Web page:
SALEM, Ore — Oregon is now the third state in the US to legalize human composting. Governor Kate Brown signed House Bill 2574 into law on Tuesday, which will add the process known as natural organic reduction to the approved methods for death care in the state.
Rep. Pam Marsh from southern Jackson County, who co-sponsored the bill with Rep. Brian Clem, said she decided to sponsor the bill because her constituents are interested in alternative after-death options.
“What becomes of our bodies after life is going to be a question for all of us, or at least for the people we leave behind. It’s not easy to think about death, but it can be really comforting to have the opportunity to make decisions we feel good about. HB 2574 ensures we have another safe, proven choice for those who want it,” Rep Marsh said.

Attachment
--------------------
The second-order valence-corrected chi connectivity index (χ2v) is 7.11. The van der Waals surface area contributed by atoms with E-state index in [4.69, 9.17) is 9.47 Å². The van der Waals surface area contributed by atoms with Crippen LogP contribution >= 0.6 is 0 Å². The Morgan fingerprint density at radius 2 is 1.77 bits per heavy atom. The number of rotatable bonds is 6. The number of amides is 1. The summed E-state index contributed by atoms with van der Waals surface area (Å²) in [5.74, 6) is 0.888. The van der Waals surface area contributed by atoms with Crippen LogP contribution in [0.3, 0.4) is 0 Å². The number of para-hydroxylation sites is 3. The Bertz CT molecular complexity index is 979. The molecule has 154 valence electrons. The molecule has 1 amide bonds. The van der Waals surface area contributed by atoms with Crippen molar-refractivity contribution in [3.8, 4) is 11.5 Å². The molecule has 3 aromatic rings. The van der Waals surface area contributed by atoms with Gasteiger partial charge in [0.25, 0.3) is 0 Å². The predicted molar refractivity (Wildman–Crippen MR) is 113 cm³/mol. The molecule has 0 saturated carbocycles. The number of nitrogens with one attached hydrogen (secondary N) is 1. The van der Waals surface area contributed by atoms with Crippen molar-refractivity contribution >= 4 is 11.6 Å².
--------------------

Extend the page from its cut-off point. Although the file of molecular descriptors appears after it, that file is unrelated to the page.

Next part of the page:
Natural organic reduction is a process by which human remains are covered with natural materials like straw and wood chips, allowing microbes to begin accelerated decomposition of the body. After four to six weeks, the remains are converted to an organic compound that is essentially soil and can be used to fuel plant growth.
The bill also clarifies rules surrounding alkaline hydrolysis, a similar process known as aqua cremation.
Marsh said that her office worked with the Oregon Mortuary and Cemetery Board to reconcile the new processes with existing death care laws. She indicated that she supports the method as a sustainable and safe alternative to existing methods like burial and cremation — arguing that the former can leach chemicals into the soil, while the latter contributes to carbon emissons.
The law goes into effect July 1, 2022. Washington state legalized composting human remains in 2020 and Colorado did so earlier this year.
The Associated Press contributed to this report.